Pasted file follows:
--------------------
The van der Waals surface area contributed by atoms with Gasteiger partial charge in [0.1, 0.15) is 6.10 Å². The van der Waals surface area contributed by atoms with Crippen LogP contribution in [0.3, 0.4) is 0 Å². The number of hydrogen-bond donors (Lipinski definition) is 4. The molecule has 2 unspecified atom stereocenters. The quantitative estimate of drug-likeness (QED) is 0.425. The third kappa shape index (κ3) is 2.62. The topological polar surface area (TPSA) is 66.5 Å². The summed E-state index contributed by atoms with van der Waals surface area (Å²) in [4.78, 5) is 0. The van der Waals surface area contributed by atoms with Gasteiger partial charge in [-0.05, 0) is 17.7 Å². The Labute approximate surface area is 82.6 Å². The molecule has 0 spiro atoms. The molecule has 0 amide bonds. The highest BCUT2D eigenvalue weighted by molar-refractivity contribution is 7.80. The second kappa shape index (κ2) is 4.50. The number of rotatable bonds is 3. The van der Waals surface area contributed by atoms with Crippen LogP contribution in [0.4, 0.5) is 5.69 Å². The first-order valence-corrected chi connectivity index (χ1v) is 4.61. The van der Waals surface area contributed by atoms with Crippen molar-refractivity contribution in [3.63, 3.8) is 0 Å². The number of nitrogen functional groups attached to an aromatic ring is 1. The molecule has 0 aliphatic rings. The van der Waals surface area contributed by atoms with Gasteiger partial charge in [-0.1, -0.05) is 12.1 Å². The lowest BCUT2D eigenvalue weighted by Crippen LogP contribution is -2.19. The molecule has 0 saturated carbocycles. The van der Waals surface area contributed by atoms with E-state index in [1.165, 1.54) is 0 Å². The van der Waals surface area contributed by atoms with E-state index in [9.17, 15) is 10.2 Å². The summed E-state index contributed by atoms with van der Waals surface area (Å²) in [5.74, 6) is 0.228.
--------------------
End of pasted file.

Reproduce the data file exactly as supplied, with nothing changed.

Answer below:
The van der Waals surface area contributed by atoms with Gasteiger partial charge in [0.1, 0.15) is 6.10 Å². The van der Waals surface area contributed by atoms with Crippen LogP contribution in [0.3, 0.4) is 0 Å². The number of hydrogen-bond donors (Lipinski definition) is 4. The molecule has 2 unspecified atom stereocenters. The quantitative estimate of drug-likeness (QED) is 0.425. The third kappa shape index (κ3) is 2.62. The topological polar surface area (TPSA) is 66.5 Å². The summed E-state index contributed by atoms with van der Waals surface area (Å²) in [4.78, 5) is 0. The van der Waals surface area contributed by atoms with Gasteiger partial charge in [-0.05, 0) is 17.7 Å². The Labute approximate surface area is 82.6 Å². The molecule has 0 spiro atoms. The molecule has 0 amide bonds. The highest BCUT2D eigenvalue weighted by molar-refractivity contribution is 7.80. The second kappa shape index (κ2) is 4.50. The number of rotatable bonds is 3. The van der Waals surface area contributed by atoms with Crippen LogP contribution in [0.4, 0.5) is 5.69 Å². The first-order valence-corrected chi connectivity index (χ1v) is 4.61. The van der Waals surface area contributed by atoms with Crippen molar-refractivity contribution in [3.63, 3.8) is 0 Å². The number of nitrogen functional groups attached to an aromatic ring is 1. The molecule has 0 aliphatic rings. The van der Waals surface area contributed by atoms with Gasteiger partial charge in [-0.1, -0.05) is 12.1 Å². The lowest BCUT2D eigenvalue weighted by Crippen LogP contribution is -2.19. The molecule has 0 saturated carbocycles. The van der Waals surface area contributed by atoms with E-state index in [1.165, 1.54) is 0 Å². The van der Waals surface area contributed by atoms with E-state index in [9.17, 15) is 10.2 Å². The summed E-state index contributed by atoms with van der Waals surface area (Å²) in [5.74, 6) is 0.228.